IBEC, the group that represents Irish business, said today’s CSO growth figures for Quarter 2 of 2017 show that our economy continues to experience strong growth as we enter a period of great uncertainty. Overall, the economy grew by 5.5 per cent in the first half of the year. This was underpinned by strong growth in exports. The group said that some of the figures were worrying however, with weakness evident in consumer spending.
IBEC Head of Tax and Fiscal Policy Gerard Brady said: “Today’s figures are positive overall. They show a domestic economy that appears to be weathering Brexit well, in line with leading indicators such as employment and wages. There were some worrying trends behind the headline figures however. Consumer spending is only up 1.8 per cent in the first half of the year, while business investment in equipment and machinery slowed substantially. It is likely that both were driven by Brexit headwinds and will need to be watched closely over the coming months.
“Consumer spending is now 3 per cent above where it was in the first half of 2008. However, this was noticeably weaker in recent months than the leading indicators such as employment, wages and retail sales would suggest. It is likely that cross-border trade in cars and other goods, accompanied by strong growth in online shopping, has driven this phenomenon. This shows that the exchange rate effect of Brexit is already having an impact. The new CSO measure of domestic demand also shows business has invested almost euro 20 billion in machinery and equipment over the past 18 months alone, a staggering figure that is a testament to the substance of Ireland’s business model. However, this slowed in recent months, with a noticeable drop of 14.3 per cent annually in the first half of the year. This would tie in with anecdotal evidence that businesses are delaying investment decisions as a result of international uncertainty.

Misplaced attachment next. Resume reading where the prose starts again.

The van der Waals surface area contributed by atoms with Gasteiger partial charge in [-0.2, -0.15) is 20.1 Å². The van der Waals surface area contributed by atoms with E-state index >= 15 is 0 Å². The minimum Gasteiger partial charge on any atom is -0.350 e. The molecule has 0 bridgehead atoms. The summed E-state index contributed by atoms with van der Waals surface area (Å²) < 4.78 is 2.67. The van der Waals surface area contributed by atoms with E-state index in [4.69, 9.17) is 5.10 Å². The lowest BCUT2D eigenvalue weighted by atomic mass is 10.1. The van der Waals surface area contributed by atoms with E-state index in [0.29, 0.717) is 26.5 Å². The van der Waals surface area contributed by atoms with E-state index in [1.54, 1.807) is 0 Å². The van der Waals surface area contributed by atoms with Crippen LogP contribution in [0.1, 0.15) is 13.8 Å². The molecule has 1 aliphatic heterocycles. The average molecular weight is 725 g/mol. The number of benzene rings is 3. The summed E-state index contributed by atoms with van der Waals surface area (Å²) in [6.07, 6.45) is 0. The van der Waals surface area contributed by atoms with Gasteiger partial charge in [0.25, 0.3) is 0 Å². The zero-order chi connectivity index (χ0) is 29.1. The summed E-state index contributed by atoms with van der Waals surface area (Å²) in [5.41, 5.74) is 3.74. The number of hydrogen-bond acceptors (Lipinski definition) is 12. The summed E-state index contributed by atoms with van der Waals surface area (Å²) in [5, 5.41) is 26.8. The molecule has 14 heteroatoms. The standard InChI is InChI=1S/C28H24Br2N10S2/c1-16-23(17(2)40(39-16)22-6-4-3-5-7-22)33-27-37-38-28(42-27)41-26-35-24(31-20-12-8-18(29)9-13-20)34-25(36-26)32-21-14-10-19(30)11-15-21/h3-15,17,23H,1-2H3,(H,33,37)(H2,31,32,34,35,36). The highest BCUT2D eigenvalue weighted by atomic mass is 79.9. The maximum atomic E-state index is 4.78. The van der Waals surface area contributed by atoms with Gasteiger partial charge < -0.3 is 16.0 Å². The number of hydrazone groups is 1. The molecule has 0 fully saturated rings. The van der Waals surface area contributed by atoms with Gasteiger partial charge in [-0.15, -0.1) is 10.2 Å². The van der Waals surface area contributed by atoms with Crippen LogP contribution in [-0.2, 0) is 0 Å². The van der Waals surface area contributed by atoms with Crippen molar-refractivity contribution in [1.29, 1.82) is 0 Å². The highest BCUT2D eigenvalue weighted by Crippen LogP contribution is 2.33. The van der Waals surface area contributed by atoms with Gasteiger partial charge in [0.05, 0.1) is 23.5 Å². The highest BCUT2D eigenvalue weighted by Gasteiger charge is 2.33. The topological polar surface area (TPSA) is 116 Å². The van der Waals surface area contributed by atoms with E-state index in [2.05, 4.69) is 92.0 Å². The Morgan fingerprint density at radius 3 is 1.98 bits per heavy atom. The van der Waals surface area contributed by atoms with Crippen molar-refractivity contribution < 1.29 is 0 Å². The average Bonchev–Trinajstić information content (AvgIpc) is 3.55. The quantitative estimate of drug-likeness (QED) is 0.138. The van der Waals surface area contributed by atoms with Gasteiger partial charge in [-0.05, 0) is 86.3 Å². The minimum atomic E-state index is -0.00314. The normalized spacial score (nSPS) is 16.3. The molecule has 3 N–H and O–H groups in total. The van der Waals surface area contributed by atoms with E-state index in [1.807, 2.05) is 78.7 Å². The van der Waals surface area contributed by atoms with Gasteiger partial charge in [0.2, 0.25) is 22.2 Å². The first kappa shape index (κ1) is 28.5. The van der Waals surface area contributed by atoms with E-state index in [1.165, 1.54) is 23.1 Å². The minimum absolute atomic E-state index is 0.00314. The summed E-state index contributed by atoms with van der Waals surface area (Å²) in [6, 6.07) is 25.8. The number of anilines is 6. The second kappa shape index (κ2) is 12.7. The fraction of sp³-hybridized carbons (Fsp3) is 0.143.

“In the context of today’s figures, it is clear that Budget 2018 must produce a real Brexit response and provide guidance for companies to forward plan. Yes, there are still major uncertainties which make it difficult for Government to plan ahead, but issues like mitigation, diversification, innovation and cost competitiveness are still within our control. Government should also avoid any increase in consumer taxes, as it is clear from present figures that cross-border shopping is already hurting Irish businesses. Companies need a clear signal that domestic policy levers are in place for the worst case scenario in March 2019.”